Professor Michael McKisson is starting a "Drone Zone" course in spring 2020.
Students worked with editors at the Arizona Daily Star on product development in spring 2019. (From left) Ava Garcia and Rocky Baier produced "Tu Salud Tucson," a bilingual mobile website with health resources for Latinx families, and Erin Thomson and Phillip Bramwell created “Tucson Access Guide,” a mobile phone news app that gives people with physical disabilities details and reviews of accessibility at restaurants and other destinations. • Story
Undergraduate students now have a third option — digital journalism — for earning a specialization on their transcripts and diplomas.
Undergrads also can specialize in broadcast journalism or global journalism. Master’s candidates can specialize in digital, global or science and environmental journalism.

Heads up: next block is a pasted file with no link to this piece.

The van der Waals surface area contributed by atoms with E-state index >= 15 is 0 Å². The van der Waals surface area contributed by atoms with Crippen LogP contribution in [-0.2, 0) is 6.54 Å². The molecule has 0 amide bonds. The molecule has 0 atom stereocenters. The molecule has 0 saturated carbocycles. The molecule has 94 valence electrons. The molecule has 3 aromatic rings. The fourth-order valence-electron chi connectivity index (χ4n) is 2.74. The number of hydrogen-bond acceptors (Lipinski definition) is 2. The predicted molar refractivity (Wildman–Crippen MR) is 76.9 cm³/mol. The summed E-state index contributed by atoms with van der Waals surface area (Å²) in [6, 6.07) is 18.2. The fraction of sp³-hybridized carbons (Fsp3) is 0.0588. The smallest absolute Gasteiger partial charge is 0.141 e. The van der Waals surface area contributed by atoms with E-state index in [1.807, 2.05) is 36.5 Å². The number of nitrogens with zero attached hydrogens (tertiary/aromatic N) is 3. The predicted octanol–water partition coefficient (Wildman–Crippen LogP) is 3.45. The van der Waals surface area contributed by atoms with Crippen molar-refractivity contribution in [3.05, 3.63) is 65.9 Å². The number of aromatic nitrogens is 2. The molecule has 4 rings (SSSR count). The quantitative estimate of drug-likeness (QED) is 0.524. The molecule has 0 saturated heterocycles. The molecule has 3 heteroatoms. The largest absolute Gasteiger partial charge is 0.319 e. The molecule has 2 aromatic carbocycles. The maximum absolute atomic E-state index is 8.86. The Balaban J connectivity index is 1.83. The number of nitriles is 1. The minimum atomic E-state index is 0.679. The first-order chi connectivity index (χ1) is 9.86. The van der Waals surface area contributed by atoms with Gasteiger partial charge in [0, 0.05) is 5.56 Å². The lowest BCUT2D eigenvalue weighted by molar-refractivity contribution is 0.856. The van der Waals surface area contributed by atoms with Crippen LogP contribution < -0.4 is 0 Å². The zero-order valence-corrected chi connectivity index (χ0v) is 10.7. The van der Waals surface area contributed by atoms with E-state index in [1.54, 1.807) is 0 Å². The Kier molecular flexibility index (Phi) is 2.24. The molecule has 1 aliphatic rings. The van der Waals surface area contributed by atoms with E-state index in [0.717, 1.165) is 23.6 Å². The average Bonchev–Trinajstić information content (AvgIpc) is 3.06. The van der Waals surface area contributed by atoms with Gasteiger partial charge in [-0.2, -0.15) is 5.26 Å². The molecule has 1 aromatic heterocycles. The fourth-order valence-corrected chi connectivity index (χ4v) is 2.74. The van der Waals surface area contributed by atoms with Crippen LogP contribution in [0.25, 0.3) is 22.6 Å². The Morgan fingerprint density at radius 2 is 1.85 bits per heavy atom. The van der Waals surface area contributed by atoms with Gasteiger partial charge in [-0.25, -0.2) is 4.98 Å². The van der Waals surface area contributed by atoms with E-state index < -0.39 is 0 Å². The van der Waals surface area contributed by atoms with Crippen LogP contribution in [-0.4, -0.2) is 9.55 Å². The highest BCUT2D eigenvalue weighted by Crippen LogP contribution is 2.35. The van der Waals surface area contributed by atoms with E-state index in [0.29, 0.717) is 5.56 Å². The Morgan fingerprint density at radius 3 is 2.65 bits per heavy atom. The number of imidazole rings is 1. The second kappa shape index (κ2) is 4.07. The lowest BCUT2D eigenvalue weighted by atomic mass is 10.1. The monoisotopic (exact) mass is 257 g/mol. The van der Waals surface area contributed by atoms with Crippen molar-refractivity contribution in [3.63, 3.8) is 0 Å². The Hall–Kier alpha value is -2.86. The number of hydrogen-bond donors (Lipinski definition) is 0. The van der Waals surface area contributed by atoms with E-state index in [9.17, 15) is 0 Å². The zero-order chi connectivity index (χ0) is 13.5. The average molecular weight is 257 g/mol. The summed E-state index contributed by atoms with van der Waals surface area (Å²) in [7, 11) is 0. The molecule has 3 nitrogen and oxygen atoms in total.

"The digital specialization includes some amazing classes like product development, data reporting, mobile application development and advanced multimedia production," Professor Michael McKisson said. "These classes will help students stand out and get a job when they graduate.“
To complete the specializations, students will take the core courses required of all journalism majors, such as newswriting, law, ethics, reporting public affairs and a school media publication course. In addition, they will take three elective courses in the specialization of their choice.
So, for example, students who would like to specialize in digital journalism can choose from classes such as Product Develoment (JOUR 428), Digging with Data (JOUR 433), Advanced Multimedia (JOUR480), Mobile App Development (JOUR 484), Digital Internship (JOUR 493) and Advanced Photojournalism (JOUR 497B).
A new digital class, "Drone Zone," is being offered by McKisson in spring 2020, allowing students to practice drone photography and prepare for FAA certification.
"All the specializations will make the school more competitive nationally," School of Journalism Director Carol Schwalbe said.